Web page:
Video Pick: Jack-O-Lantern 2.0

  • Playlist
  • Download
  • Embed
    Embed <iframe src="http://www.npr.org/player/embed/141591187/141591176" width="100%" height="290" frameborder="0" scrolling="no">
  • Transcript

Marc and Chris, the founders of Maniac Pumpkin Carvers, share tips on how to bring your pumpkin to the next level this Halloween. Their pumpkins, which go for between $150 - $400, rarely end up on stoops. You are more likely to find them in Tiffany's ads and in window displays.

IRA FLATOW, host: Up next, Flora Lichtman is here with our Video Pick of the Week.

FLORA LICHTMAN: Hi, Ira.

FLATOW: Seasonal?

LICHTMAN: Seasonal, less controversial than our last topic...

(SOUNDBITE OF LAUGHTER)

LICHTMAN: ...because this week's video pick is about pumpkins.

FLATOW: Pumpkins. How could you not like a pumpkin?

LICHTMAN: I know.

FLATOW: How could it be controversial, a pumpkin?

LICHTMAN: Well, I don't know if it can be controversial, but these actually are no ordinary pumpkins. This is not your sort of typical jack-o-lantern. We are talking jack-o-lantern 2.0, designer pumpkins, call them what you will. These are really fancy pumpkins. We went and talked to master carvers. Now, these two guys are living in - or they're working in Bushwick in Brooklyn. And in their basement they have 50 pumpkins. They're carving hundreds of pumpkins every fall, and they end up as real - as works of art.

FLATOW: Yeah. And they gave you some hints about how to carve a pumpkin, what to do the right way?

LICHTMAN: Yes. So - OK. So there are a few things that we learned that I thought that kind of, you know, blew my pumpkin out of the water, a lot of things that I took for granted in carving.

FLATOW: Such as?

LICHTMAN: For example, when you are taking - when you're scooping it out, don't carve off the stem. Why? Because apparently the stem is providing the pumpkin some nutrients. So if you actually carve that hole where you're going to scoop out the seeds and stuff from the back, your pumpkin will last longer. So they don't carve the stem.

FLATOW: Don't get rid of the stem, and don't pick it up by the stem so it breaks off, right?

LICHTMAN: Another tip. They said they see it all the time, people picking it up by the stem. Don't do that.

FLATOW: I'm Ira Flatow. This is SCIENCE FRIDAY from NPR, here with Flora Lichtman, our multimedia editor, talking about our new Video Pick of the Week. It's up on our website. Gorgeous pumpkin carving. It's artwork really.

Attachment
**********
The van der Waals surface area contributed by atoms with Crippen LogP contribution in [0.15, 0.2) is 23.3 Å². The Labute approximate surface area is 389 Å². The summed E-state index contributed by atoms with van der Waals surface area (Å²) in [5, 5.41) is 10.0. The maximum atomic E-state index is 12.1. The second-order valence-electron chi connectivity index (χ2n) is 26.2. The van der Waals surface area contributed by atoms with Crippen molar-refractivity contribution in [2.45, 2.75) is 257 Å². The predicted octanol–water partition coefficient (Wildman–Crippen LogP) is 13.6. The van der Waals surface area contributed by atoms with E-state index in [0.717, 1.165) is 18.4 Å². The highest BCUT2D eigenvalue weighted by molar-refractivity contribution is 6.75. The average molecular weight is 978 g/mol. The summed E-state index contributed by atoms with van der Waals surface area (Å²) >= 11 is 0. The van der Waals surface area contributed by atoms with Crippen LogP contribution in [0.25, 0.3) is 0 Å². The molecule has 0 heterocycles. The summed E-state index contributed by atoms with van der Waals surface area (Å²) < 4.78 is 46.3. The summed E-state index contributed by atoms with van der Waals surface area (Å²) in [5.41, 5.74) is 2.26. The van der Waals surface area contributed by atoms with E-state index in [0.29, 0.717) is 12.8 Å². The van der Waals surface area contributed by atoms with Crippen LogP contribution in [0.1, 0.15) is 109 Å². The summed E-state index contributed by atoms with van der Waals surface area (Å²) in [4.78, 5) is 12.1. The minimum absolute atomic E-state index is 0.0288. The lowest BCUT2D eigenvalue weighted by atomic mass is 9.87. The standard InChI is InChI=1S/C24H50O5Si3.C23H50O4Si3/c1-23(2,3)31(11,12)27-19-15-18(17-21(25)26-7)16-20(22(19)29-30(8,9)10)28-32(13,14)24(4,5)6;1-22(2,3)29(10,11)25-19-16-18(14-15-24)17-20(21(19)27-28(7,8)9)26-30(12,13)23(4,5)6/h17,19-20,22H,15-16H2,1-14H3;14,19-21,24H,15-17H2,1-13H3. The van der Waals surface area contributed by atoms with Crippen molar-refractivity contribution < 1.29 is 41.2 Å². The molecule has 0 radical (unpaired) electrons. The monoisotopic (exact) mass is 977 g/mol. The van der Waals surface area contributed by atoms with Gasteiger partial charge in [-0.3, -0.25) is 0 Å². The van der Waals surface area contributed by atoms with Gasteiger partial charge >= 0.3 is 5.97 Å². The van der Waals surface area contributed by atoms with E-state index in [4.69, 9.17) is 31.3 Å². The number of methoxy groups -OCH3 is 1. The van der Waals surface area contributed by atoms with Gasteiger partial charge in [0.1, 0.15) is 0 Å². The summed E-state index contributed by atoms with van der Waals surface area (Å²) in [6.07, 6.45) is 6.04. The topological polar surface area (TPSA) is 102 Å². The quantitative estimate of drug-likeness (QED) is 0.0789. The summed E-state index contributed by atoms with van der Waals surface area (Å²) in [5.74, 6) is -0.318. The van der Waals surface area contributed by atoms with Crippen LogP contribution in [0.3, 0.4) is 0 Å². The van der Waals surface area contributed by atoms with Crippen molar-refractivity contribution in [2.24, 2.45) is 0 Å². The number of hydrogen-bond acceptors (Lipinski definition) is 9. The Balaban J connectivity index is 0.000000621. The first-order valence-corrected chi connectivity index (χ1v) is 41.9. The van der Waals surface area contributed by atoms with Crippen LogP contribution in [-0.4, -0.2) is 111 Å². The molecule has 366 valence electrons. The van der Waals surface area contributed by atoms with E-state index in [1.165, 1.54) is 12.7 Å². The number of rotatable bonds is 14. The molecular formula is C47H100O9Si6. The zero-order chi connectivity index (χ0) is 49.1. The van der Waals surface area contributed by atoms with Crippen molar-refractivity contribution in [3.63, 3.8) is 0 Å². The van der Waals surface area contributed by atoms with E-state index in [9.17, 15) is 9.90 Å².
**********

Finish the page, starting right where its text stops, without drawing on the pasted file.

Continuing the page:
LICHTMAN: It really is art.

FLATOW: Science and art on this one.

It really is science and art. I mean, there are portraits. They have a very spectacular Michael Jackson portrait on one of the pumpkins that you can check out on the video.

And they have (unintelligible) Michael Jackson. They have a special one related to the program.

(SOUNDBITE OF LAUGHTER)

LICHTMAN: And if that's not enough, they even have a SCIENCE FRIDAY pumpkin for us...

FLATOW: There you go.

LICHTMAN: ...that they've carved on the spot. So let me give you some more tips...

FLATOW: OK.

LICHTMAN: ...because, you know, people are getting ready.

FLATOW: Yes. Absolutely. This is the season.

LICHTMAN: So one thing that they do - they don't really carve through the pumpkin. They etch, actually, and they keep the pulp there. So they carve - first they sort of etch it out and it's going to be the photo negative, right, or the negative of this.

FLATOW: Mm-hmm.

LICHTMAN: So where they go deeper, it will be brighter. And one thing that they do is they carve first and then scoop, and this is sort of another prolonging the lifespan. But this is my favorite tip. They - and this is one that you can do after you've carved the pumpkin.

MARC SORIA: There's little tricks that you can do to rejuvenate your pumpkin too. You know, sometimes if you're making a salad and you have some limp lettuce or something in the fridge, you can shock it in some ice water. You can do that with a pumpkin. If it's starting to look a little sad, you fill a big bucket or tub with water and ice and plunge the pumpkin in there. If you leave it in there for a few hours, it will really perk back up, and it's kind of awesome.

LICHTMAN: That was Marc from Maniac Pumpkin Carvers. He's one of the founders, along with Chris. So I never knew that.